Begins with a throbbing Improv "The Golden Walnut", which features everybody pretty equally, with some great riffs from Fripp. Wetton and Bruford are especially strong on this 11:37 improv. In fact, this disc has no less than six improvs. "The Night Watch" is next, and just as beautiful as ever. Wetton's in amazing voice, and Fripp's solo is right on the mark, as usual. Nothing particularly stunning about this "Night Watch", just the usual excellence. "Fracture" takes off in it's traditional mind-numbing fashion. Bruford is just loading up on this baby, keeping the groove going full steam ahead, and Wetton appears to be turning up the volume a bit, but Fripp will not be denied. This is his trip, and nobody does the driving but him. I've always thought "Fracture" could not possibly be done, without David Cross' phenomenal work, and he really shines on this box set. Do you ever find yourself whistling "Fracture"? I do it all the time, and people where I used to work, would always look at me funny when I did that. I never could understand why. Another Improv follows, very gentle Violin from Cross, kind of a gypsy type melody, with bells and chimes from Bruford. That of course doesn't last long, as Fripp and Wetton trade off as it builds nicely and very frantic. Kind of ends up as a cute little celtic beauty. Very nice improv, sheesh, I'm starting to enjoy these things. Next up, change of venue.

Zurich Volkshaus November 15th, 1973
First off is another Improv "Some Pussyfooting", which is a good name for it, since it feels like just an extension from the "Walk On". Some people might call this noise, and they might be right, but being the Crimhead I am, I would never say that. Coming front and center next, the monstrous "Larks One". Holy Godz, I love this song. Hard to listen to this treasure, without thinking about Jamie Muir, and how all his bingles and bangles are missed. One of my favorite David Cross performances too, his Violin always makes all the difference in this classic. At 8 minutes, this is a relatively short version of "Larks One", but it still smokes. Two more Improvs follow, labeled Part One and Part Two of "The Law of Maximum Distress". I can't think of anything special about these, except Part Two is pretty funky, and I certainly like that. Time for another performance of "Easy Money", which is one of my favorite Wetton vocals. Like before, the Mellotron connects with Fripp to make this one of Crim's most familiar songs. I love the funky style of Fripp's solo in this concert, very playful but yet forceful and energetic. He seemed to be into the moment, as we say sometimes. Wetton is a monster on bass, with Bruford's pounding and Cross's Mellotron, this is a classic performance. The last Improv "Some More Pussyfooting" is very soothing, with some shake rattle and roll from Bruford. This turns into a very demented frantic excursion into the ozones. One of the most farout improvs on this box set, very spacey in nature. The improv leads right into "Talking Drum", with no hesitation. This is the last track, so not seeing a Larks 2 to follow, make this an interesting journey. Cross' Violin is just demonic, and Wetton's bass is hypnotic, while Bruford just keeps everybody together. Fripp's guitar is barely heard, but you know it won't be too long. At the four minute mark, the tension finally reaches its peak, and all cylinders are firing. Some current conversation has compared this to "Dangerous Curves", but to that I say, nah, not hardly. "DC" is concert opener material, but "TD" is best known for being the frontend to "Larks 2". All in all, Disc Four is probably best for those that completely embrace KC improvs.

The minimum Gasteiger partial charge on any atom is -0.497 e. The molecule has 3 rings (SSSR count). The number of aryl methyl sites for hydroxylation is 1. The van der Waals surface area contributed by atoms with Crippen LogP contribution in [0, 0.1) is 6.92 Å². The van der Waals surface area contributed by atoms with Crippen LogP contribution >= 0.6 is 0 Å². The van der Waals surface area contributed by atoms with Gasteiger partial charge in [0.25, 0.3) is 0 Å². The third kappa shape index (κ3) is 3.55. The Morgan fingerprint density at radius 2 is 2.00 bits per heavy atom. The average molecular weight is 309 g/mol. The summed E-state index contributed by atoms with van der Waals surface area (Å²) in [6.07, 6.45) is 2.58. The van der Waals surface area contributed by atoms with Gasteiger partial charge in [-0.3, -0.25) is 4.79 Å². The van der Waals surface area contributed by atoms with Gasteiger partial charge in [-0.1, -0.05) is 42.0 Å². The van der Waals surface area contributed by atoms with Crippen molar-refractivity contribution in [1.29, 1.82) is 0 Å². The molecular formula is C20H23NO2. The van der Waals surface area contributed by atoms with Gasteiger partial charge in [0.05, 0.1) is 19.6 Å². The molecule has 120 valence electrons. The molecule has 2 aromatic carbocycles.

This is a great box set, and more than that, a testament to the greatness of the 73-74 Crim. Performances that just knock ya dead, and then pick you back up, as only Crim can do. Dark, moody, hypnotic, dramatic, are all words to describe "The Great Deceiver". Just simply the best live Crim available. And now, to start all over again....again.......
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Postby Gilesfan on Sat Mar 05, 2005 10:09 am

Isn't this out of print? And if so, why? I have not looked, but I thought I may have seen it at the DGM site a while back. If so, why do we have to mail order it and why isn't it stocked in the stores?

Also, wasn't there a 1999 re-master (oh, there's that subject again! :roll: ) of this box set? If so, what is the difference and which is better?

I keep seeing used copies of it on ebay, but I am always cautious of used CD's. I would like to find a brand new copy in mint condition.

Also, will we ever see a follow-up to this one?
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Postby ChewChewGumChew on Sat Mar 05, 2005 1:32 pm

The original (Virgin Records) is out of print. DGM acquired all rights to this a few years (1999?) back. They didn't "re-master" it, just re-release it.
With DGM, it seems, things are out of print as soon as they are released. They make one pressing, store them all in a cupboard between the jars of pickled carrots and Robert's favorite tea. When they're gone, they're gone. Sometimes they make more. Sometimes. Occasionally someone at DGM will find a stack of something thought out of print behind the telly and it is now "back in stock".
Don't know about "The Great Deceiver"s availability.
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Postby Sebastian Knight on Sat Mar 05, 2005 6:48 pm

The only real change in the rerelease was that they cleaned up a few typos in the booklet and so forth. The music was the same.
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Postby vrooom on Sat Mar 05, 2005 7:02 pm

I also thought that they added a few typos too... :D

But yeah, The Great Deceiver...what a great collection. You can never have too many versions of Easy Money, I say! :P I still remember when that came out and being really excited by it. Loved the design and the whole package...it was schweet.